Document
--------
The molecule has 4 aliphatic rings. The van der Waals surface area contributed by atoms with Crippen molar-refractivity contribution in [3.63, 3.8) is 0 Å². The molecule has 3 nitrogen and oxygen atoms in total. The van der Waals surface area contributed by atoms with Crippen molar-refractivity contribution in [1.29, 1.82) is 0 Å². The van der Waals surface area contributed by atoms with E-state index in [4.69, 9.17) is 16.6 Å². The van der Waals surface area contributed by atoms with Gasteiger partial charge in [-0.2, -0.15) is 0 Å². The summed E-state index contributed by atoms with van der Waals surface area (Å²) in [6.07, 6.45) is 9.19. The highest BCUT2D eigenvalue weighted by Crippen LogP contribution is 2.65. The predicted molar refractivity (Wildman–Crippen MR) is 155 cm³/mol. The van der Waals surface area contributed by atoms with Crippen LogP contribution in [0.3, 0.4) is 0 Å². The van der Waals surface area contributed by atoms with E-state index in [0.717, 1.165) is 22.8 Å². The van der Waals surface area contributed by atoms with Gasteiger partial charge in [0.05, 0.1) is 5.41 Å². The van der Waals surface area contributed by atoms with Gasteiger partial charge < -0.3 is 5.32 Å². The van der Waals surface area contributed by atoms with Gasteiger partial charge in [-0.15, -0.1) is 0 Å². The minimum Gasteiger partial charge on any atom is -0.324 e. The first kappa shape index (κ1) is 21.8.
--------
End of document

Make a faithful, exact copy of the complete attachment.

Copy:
The molecule has 4 aliphatic rings. The van der Waals surface area contributed by atoms with Crippen molar-refractivity contribution in [3.63, 3.8) is 0 Å². The molecule has 3 nitrogen and oxygen atoms in total. The van der Waals surface area contributed by atoms with Crippen molar-refractivity contribution in [1.29, 1.82) is 0 Å². The van der Waals surface area contributed by atoms with E-state index in [4.69, 9.17) is 16.6 Å². The van der Waals surface area contributed by atoms with Gasteiger partial charge in [-0.2, -0.15) is 0 Å². The summed E-state index contributed by atoms with van der Waals surface area (Å²) in [6.07, 6.45) is 9.19. The highest BCUT2D eigenvalue weighted by Crippen LogP contribution is 2.65. The predicted molar refractivity (Wildman–Crippen MR) is 155 cm³/mol. The van der Waals surface area contributed by atoms with Crippen LogP contribution in [0.3, 0.4) is 0 Å². The van der Waals surface area contributed by atoms with E-state index in [0.717, 1.165) is 22.8 Å². The van der Waals surface area contributed by atoms with Gasteiger partial charge in [0.05, 0.1) is 5.41 Å². The van der Waals surface area contributed by atoms with Gasteiger partial charge < -0.3 is 5.32 Å². The van der Waals surface area contributed by atoms with Gasteiger partial charge in [-0.15, -0.1) is 0 Å². The minimum Gasteiger partial charge on any atom is -0.324 e. The first kappa shape index (κ1) is 21.8.